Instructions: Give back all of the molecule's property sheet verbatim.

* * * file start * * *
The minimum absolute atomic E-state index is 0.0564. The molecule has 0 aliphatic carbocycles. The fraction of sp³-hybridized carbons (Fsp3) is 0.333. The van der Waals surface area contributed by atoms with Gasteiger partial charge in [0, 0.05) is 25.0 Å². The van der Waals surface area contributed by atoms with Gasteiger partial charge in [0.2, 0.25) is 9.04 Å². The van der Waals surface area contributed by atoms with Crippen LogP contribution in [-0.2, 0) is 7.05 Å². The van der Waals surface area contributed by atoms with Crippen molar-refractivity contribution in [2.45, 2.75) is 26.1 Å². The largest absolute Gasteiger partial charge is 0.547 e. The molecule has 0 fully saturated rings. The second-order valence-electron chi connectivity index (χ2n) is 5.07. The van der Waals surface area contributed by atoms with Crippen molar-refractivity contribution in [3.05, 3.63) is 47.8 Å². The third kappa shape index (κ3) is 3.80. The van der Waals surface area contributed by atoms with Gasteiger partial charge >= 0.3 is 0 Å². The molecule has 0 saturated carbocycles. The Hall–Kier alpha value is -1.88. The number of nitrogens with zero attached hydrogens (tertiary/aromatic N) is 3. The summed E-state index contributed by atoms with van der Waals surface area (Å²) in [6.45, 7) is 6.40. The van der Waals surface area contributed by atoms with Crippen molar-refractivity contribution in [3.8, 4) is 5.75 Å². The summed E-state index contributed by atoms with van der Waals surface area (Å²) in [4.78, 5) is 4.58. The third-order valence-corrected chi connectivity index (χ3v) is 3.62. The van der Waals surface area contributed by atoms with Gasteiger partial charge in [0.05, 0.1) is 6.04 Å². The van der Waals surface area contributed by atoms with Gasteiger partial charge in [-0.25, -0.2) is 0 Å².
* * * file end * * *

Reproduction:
The minimum absolute atomic E-state index is 0.0564. The molecule has 0 aliphatic carbocycles. The fraction of sp³-hybridized carbons (Fsp3) is 0.333. The van der Waals surface area contributed by atoms with Gasteiger partial charge in [0, 0.05) is 25.0 Å². The van der Waals surface area contributed by atoms with Gasteiger partial charge in [0.2, 0.25) is 9.04 Å². The van der Waals surface area contributed by atoms with Crippen LogP contribution in [-0.2, 0) is 7.05 Å². The van der Waals surface area contributed by atoms with Crippen molar-refractivity contribution in [2.45, 2.75) is 26.1 Å². The largest absolute Gasteiger partial charge is 0.547 e. The molecule has 0 fully saturated rings. The second-order valence-electron chi connectivity index (χ2n) is 5.07. The van der Waals surface area contributed by atoms with Crippen molar-refractivity contribution in [3.05, 3.63) is 47.8 Å². The third kappa shape index (κ3) is 3.80. The van der Waals surface area contributed by atoms with Gasteiger partial charge >= 0.3 is 0 Å². The molecule has 0 saturated carbocycles. The Hall–Kier alpha value is -1.88. The number of nitrogens with zero attached hydrogens (tertiary/aromatic N) is 3. The summed E-state index contributed by atoms with van der Waals surface area (Å²) in [6.45, 7) is 6.40. The van der Waals surface area contributed by atoms with Crippen molar-refractivity contribution in [3.8, 4) is 5.75 Å². The summed E-state index contributed by atoms with van der Waals surface area (Å²) in [4.78, 5) is 4.58. The third-order valence-corrected chi connectivity index (χ3v) is 3.62. The van der Waals surface area contributed by atoms with Gasteiger partial charge in [0.05, 0.1) is 6.04 Å². The van der Waals surface area contributed by atoms with Gasteiger partial charge in [-0.25, -0.2) is 0 Å².